When Facebook announced its own .onion address, many people were skeptical because they thought that for one, Facebook can’t be trusted with privacy issues, and second, that it wouldn’t make sense to use Tor when you’re using your real name anyway. The use of a real name would obviously eliminate whatever anonymity Tor might offer.
However, the people who use Facebook over Tor likely do it in part to avoid the censorship of the site in their own countries, even if they may continue to use their real names. Others could also use Facebook either to promote a cause or to have conversations within certain groups while staying anonymous and not revealing their real names.
Clearly, there are good uses of Facebook even when not using your real name, as many people already use fake accounts on Facebook. However, these people don’t benefit from real anonymity.
As we’ve seen with certain lawsuits against Facebook, the company can track users across the web, even if they aren't logged in to the social media network. Facebook can also track people who have never even made an account through shadow profiles built around the sites you visit that have the Like button on them. However, all of this tracking is much harder to do, if not impossible, if people use Tor.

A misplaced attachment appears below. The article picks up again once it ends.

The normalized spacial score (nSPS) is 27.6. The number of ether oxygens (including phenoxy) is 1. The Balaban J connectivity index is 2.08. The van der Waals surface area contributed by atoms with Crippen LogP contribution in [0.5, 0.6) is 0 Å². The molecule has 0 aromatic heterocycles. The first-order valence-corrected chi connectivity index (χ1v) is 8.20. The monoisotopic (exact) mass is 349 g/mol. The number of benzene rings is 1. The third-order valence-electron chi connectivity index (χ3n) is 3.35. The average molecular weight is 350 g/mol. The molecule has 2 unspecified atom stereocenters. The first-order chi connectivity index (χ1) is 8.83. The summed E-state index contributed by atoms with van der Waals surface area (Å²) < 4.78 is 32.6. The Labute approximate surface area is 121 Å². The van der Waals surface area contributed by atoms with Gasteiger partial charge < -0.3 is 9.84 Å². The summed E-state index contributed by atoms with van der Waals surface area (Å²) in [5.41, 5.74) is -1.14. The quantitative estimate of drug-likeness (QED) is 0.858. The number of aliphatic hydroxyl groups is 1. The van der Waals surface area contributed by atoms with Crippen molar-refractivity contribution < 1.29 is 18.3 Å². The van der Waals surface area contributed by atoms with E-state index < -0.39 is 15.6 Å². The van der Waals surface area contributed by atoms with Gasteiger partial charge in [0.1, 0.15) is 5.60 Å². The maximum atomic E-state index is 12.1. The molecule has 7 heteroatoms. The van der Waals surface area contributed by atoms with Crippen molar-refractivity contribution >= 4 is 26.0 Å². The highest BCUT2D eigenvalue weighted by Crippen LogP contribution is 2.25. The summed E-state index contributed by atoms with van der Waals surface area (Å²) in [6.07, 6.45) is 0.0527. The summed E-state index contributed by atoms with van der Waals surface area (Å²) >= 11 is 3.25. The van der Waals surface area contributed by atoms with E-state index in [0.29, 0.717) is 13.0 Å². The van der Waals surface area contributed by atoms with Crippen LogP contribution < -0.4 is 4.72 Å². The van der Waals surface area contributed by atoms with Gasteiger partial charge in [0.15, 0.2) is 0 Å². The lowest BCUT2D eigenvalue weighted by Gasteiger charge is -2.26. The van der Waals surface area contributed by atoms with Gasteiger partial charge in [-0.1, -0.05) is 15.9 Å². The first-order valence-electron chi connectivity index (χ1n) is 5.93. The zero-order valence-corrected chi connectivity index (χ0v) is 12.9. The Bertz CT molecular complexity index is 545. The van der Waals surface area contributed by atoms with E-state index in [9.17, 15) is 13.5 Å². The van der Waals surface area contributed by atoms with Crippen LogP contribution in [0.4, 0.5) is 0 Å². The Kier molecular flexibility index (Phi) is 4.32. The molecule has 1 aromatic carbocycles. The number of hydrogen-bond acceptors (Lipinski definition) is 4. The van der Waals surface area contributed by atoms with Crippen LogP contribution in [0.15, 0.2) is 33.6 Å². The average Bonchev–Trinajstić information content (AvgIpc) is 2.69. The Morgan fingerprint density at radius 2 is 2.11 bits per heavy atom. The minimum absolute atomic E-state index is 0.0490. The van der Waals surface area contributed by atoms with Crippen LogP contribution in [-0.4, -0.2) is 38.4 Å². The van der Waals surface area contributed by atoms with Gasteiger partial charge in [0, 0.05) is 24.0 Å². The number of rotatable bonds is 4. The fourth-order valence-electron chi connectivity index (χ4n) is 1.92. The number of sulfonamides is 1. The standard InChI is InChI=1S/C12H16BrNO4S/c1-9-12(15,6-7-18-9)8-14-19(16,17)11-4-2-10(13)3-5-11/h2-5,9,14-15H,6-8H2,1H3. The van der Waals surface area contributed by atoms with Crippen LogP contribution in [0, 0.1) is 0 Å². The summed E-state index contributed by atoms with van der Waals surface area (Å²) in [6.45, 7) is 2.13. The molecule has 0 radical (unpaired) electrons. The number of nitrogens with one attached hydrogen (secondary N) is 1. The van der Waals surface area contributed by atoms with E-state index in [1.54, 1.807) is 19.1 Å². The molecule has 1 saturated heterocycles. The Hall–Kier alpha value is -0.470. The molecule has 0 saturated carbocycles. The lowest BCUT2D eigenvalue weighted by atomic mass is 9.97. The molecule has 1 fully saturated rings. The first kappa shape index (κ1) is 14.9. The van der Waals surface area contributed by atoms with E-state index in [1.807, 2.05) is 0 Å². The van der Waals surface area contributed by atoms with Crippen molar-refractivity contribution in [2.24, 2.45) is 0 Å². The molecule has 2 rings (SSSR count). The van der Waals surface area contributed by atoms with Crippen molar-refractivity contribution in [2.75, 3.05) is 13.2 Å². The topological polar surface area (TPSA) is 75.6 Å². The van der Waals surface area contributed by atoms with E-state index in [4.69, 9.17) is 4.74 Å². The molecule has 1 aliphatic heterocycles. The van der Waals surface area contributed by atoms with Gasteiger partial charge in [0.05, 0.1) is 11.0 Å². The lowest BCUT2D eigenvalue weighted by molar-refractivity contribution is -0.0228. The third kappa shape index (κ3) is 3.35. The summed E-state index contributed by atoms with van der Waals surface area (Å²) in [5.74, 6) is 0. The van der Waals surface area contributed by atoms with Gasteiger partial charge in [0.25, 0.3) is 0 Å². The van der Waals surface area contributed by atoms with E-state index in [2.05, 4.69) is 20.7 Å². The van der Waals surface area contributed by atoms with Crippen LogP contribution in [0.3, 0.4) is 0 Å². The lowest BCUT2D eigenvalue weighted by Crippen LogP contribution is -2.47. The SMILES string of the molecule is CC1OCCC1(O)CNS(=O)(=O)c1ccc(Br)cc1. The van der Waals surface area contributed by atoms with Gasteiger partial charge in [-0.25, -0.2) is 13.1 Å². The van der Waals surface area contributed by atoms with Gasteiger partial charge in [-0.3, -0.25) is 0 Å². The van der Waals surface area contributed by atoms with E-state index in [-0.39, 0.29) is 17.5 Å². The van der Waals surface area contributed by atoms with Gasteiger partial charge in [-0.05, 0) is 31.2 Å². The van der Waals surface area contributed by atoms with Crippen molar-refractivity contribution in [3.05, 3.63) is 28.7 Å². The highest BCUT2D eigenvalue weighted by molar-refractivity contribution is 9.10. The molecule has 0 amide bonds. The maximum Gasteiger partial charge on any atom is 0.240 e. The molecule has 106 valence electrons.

Over the past year, Facebook also enabled Tor connectivity for its Android app for people who use Orbot, a Guardian Project app that encrypts all traffic through Tor as if it were a VPN.
Facebook also played an important role in standardizing the .onion domain name for the Tor network through the Internet Engineering Task Force (IETF). This means that .onion addresses can now also benefit from HTTPS encryption, as an added layer of protection.
Facebook isn’t known as the most privacy-friendly company, but its adoption should make Tor more mainstream as a go-to tool for real privacy. This announcement shows that it may already be working.
Lucian Armasu is a Contributing Writer for Tom's Hardware. You can follow him at @lucian_armasu.